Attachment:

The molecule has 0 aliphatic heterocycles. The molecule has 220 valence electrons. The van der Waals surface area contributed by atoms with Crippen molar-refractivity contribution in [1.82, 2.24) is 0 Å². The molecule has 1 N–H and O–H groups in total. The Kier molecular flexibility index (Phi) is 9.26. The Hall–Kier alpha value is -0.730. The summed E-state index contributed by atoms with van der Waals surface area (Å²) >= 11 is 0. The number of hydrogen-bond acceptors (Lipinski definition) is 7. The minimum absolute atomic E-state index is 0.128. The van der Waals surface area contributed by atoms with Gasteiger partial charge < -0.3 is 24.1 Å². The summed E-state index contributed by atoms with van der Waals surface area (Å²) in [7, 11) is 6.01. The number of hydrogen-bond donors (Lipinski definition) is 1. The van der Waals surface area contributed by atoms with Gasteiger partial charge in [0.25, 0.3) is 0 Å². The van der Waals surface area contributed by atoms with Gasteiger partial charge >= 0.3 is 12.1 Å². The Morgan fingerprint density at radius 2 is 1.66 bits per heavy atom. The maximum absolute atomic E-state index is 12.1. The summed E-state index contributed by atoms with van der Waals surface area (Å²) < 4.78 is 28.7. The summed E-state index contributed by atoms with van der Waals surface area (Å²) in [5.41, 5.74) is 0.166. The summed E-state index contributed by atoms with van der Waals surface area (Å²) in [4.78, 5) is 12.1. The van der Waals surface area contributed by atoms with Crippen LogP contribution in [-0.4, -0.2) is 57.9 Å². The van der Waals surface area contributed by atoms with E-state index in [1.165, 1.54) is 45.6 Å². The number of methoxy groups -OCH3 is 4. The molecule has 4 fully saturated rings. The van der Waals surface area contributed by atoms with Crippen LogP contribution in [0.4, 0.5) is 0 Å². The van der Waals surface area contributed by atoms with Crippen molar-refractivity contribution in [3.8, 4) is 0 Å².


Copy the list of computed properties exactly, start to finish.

The molecule has 0 aliphatic heterocycles. The molecule has 220 valence electrons. The van der Waals surface area contributed by atoms with Crippen molar-refractivity contribution in [1.82, 2.24) is 0 Å². The molecule has 1 N–H and O–H groups in total. The Kier molecular flexibility index (Phi) is 9.26. The Hall–Kier alpha value is -0.730. The summed E-state index contributed by atoms with van der Waals surface area (Å²) >= 11 is 0. The number of hydrogen-bond acceptors (Lipinski definition) is 7. The minimum absolute atomic E-state index is 0.128. The van der Waals surface area contributed by atoms with Gasteiger partial charge < -0.3 is 24.1 Å². The summed E-state index contributed by atoms with van der Waals surface area (Å²) in [7, 11) is 6.01. The number of hydrogen-bond donors (Lipinski definition) is 1. The van der Waals surface area contributed by atoms with Gasteiger partial charge in [0.25, 0.3) is 0 Å². The van der Waals surface area contributed by atoms with Gasteiger partial charge >= 0.3 is 12.1 Å². The Morgan fingerprint density at radius 2 is 1.66 bits per heavy atom. The maximum absolute atomic E-state index is 12.1. The summed E-state index contributed by atoms with van der Waals surface area (Å²) < 4.78 is 28.7. The summed E-state index contributed by atoms with van der Waals surface area (Å²) in [5.41, 5.74) is 0.166. The summed E-state index contributed by atoms with van der Waals surface area (Å²) in [4.78, 5) is 12.1. The van der Waals surface area contributed by atoms with Crippen LogP contribution in [-0.4, -0.2) is 57.9 Å². The van der Waals surface area contributed by atoms with E-state index in [1.165, 1.54) is 45.6 Å². The number of methoxy groups -OCH3 is 4. The molecule has 4 fully saturated rings. The van der Waals surface area contributed by atoms with Crippen LogP contribution in [0.4, 0.5) is 0 Å². The van der Waals surface area contributed by atoms with Crippen molar-refractivity contribution in [3.8, 4) is 0 Å².